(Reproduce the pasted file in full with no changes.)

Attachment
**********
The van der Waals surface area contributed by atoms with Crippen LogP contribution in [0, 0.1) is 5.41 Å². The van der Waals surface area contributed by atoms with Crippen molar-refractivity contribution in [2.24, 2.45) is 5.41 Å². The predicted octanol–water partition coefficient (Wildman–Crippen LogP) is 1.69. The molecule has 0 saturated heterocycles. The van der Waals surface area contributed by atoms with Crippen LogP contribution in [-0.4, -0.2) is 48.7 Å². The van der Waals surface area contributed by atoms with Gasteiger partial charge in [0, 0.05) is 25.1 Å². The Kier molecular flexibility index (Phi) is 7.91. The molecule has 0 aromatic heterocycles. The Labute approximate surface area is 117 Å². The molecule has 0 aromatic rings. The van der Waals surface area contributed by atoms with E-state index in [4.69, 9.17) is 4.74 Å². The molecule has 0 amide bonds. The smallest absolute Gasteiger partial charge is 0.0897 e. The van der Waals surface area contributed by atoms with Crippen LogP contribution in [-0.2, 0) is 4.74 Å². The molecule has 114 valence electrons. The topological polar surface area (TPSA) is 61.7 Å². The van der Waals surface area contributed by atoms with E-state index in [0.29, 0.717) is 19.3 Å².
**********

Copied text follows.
The van der Waals surface area contributed by atoms with Crippen LogP contribution in [0, 0.1) is 5.41 Å². The van der Waals surface area contributed by atoms with Crippen molar-refractivity contribution in [2.24, 2.45) is 5.41 Å². The predicted octanol–water partition coefficient (Wildman–Crippen LogP) is 1.69. The molecule has 0 saturated heterocycles. The van der Waals surface area contributed by atoms with Crippen LogP contribution in [-0.4, -0.2) is 48.7 Å². The van der Waals surface area contributed by atoms with Gasteiger partial charge in [0, 0.05) is 25.1 Å². The Kier molecular flexibility index (Phi) is 7.91. The molecule has 0 aromatic heterocycles. The Labute approximate surface area is 117 Å². The molecule has 0 aromatic rings. The van der Waals surface area contributed by atoms with E-state index in [4.69, 9.17) is 4.74 Å². The molecule has 0 amide bonds. The smallest absolute Gasteiger partial charge is 0.0897 e. The van der Waals surface area contributed by atoms with Crippen LogP contribution in [-0.2, 0) is 4.74 Å². The molecule has 114 valence electrons. The topological polar surface area (TPSA) is 61.7 Å². The van der Waals surface area contributed by atoms with E-state index in [0.29, 0.717) is 19.3 Å².